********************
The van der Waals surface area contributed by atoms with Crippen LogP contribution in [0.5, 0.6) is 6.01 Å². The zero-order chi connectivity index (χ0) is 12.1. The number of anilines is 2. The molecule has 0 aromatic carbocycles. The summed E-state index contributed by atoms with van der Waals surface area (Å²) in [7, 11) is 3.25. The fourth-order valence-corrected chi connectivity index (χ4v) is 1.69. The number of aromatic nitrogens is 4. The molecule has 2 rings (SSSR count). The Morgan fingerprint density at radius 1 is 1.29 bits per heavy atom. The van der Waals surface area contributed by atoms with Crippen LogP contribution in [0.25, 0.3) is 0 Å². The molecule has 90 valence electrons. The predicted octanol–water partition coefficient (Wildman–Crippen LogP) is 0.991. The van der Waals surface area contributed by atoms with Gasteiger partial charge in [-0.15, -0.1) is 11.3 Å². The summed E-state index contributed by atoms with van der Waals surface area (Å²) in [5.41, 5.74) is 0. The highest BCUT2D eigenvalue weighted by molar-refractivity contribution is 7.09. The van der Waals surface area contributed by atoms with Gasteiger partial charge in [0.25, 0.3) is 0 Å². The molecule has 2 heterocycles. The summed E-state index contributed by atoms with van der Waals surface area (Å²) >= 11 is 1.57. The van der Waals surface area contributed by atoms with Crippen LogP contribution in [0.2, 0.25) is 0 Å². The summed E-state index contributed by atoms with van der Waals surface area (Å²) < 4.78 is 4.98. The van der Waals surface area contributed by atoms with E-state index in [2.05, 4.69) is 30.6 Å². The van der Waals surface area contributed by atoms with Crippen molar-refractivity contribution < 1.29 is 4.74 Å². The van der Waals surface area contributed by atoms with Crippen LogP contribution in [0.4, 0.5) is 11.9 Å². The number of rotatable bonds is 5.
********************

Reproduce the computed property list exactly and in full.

The van der Waals surface area contributed by atoms with Crippen LogP contribution in [0.5, 0.6) is 6.01 Å². The zero-order chi connectivity index (χ0) is 12.1. The number of anilines is 2. The molecule has 0 aromatic carbocycles. The summed E-state index contributed by atoms with van der Waals surface area (Å²) in [7, 11) is 3.25. The fourth-order valence-corrected chi connectivity index (χ4v) is 1.69. The number of aromatic nitrogens is 4. The molecule has 2 rings (SSSR count). The Morgan fingerprint density at radius 1 is 1.29 bits per heavy atom. The van der Waals surface area contributed by atoms with Crippen LogP contribution in [0.25, 0.3) is 0 Å². The molecule has 90 valence electrons. The predicted octanol–water partition coefficient (Wildman–Crippen LogP) is 0.991. The van der Waals surface area contributed by atoms with Gasteiger partial charge in [-0.15, -0.1) is 11.3 Å². The summed E-state index contributed by atoms with van der Waals surface area (Å²) in [5.41, 5.74) is 0. The highest BCUT2D eigenvalue weighted by molar-refractivity contribution is 7.09. The van der Waals surface area contributed by atoms with Gasteiger partial charge in [0.25, 0.3) is 0 Å². The molecule has 2 heterocycles. The summed E-state index contributed by atoms with van der Waals surface area (Å²) >= 11 is 1.57. The van der Waals surface area contributed by atoms with Crippen LogP contribution in [0.2, 0.25) is 0 Å². The summed E-state index contributed by atoms with van der Waals surface area (Å²) < 4.78 is 4.98. The van der Waals surface area contributed by atoms with E-state index in [2.05, 4.69) is 30.6 Å². The van der Waals surface area contributed by atoms with Crippen molar-refractivity contribution < 1.29 is 4.74 Å². The van der Waals surface area contributed by atoms with Crippen LogP contribution in [0.4, 0.5) is 11.9 Å². The number of rotatable bonds is 5.